Many business operations can be completed using various online software products, which can simplify creating orders or posting invoices. Companies can go even a step further and utilize them to automatically create orders and invoices. Intricate automated systems are not just for large cooperations with on-premise servers: mid-market companies can use the Application Programming Interface (API) features of their software combined with custom code to integrate their systems. Automating entries creation takes some coding and organization, but it can reduce the time employees spend on manually posting orders, and allow them to spend more time reviewing them instead, before sending an invoice or shipment.

There are a multitude of online software products available to businesses, some for distinct parts of operations like QuickBooks (accounting) or Shopify (e-commerce), or some that integrate a few parts into one like Microsoft Dynamics or SAP (ERP and accounting). Whichever one a business might be using, they will be using more than one product, and they probably come from different companies that do not interact with each other. Nonetheless, almost all online business software products have an API feature, which allows the systems to exchange data, such as taking an order from Microsoft Dynamics and creating an invoice in QuickBooks, as presented in Figure 1. APIs are connections that allows you to either retrieve data from an online software or to send a request to post the data you have. This is usually done through code, which can be set to run automatically. Using APIs can be most useful when the business already has a set format for posting entries that they want to replicate for each order.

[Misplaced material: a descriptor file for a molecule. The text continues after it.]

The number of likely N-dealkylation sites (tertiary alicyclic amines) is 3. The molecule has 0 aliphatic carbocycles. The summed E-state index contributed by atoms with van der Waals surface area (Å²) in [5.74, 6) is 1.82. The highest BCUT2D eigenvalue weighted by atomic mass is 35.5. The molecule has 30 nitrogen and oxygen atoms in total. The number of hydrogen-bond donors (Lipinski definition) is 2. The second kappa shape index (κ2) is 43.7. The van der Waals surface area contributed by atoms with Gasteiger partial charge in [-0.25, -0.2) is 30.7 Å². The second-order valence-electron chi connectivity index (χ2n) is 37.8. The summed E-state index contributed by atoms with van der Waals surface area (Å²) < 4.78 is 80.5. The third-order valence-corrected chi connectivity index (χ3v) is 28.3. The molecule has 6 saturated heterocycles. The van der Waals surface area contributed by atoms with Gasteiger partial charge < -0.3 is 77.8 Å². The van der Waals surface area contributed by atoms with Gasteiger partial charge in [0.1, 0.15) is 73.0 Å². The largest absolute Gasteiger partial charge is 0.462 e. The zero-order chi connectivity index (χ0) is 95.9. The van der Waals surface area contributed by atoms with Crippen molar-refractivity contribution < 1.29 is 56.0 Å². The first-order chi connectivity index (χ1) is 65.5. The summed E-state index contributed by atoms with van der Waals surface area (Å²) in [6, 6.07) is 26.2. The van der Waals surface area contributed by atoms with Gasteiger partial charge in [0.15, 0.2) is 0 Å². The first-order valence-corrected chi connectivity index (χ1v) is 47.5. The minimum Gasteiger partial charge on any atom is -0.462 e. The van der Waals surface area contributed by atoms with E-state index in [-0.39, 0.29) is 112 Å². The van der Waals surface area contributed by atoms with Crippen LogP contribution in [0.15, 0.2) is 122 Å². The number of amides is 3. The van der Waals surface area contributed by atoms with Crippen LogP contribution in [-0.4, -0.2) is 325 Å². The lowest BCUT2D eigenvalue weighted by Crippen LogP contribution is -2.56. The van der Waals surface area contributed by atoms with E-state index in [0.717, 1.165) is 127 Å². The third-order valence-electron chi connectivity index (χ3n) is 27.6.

Figure 1) Creating invoices for shipped orders

By integrating several systems through APIs, as shown in Figure 2, a company can achieve full order automation, such as getting an order from an Amazon customer, recording the order into Microsoft Dynamics, manually shipping the order after a brief review and marking it as shipped, creating an invoice in QuickBooks, and then manually reviewing and sending the invoice. This way an employee only has to press two buttons and the exchange will be complete with all the information recorded automatically into the ERP system.

The process can be hard to implement for some businesses as it requires (1) keeping detailed record of parts of your business such as products and customers, with ways to uniquely and consistently identify them in all of the systems, (2) adding new products in a consistent way to all the systems. One possible interruption to automation could be a change in one of the system’s APIs, although this could likely be fixed with few adjustments to the code. As the business grows and to the extent a viable solution is available, it can be a good idea to eventually combine all operations into one software that all has all the features needed. However, until then, using APIs should reduce the amount of work needed to complete each order.

Figure 2) Process for automating an order, from receiving the order to sending an invoice

It takes time and due diligence to organize all of the information, but post-implementation all of your entries will be consistently posted with the correct information, without typos, and with all the details you decided to include. Streamlining invoicing can also present an advantage in including as much additional information about items as needed, so there is no confusion for your customers on what was invoiced. Based on Sapling’s experience with assisting clients automate their business process, the implementation requires knowledge of coding automated processes and specific APIs of the systems involved. Having an automated order and invoicing process allows businesses to scale by easing record keeping. This way employees can avoid repetitive tasks and focus on quality control and decision making.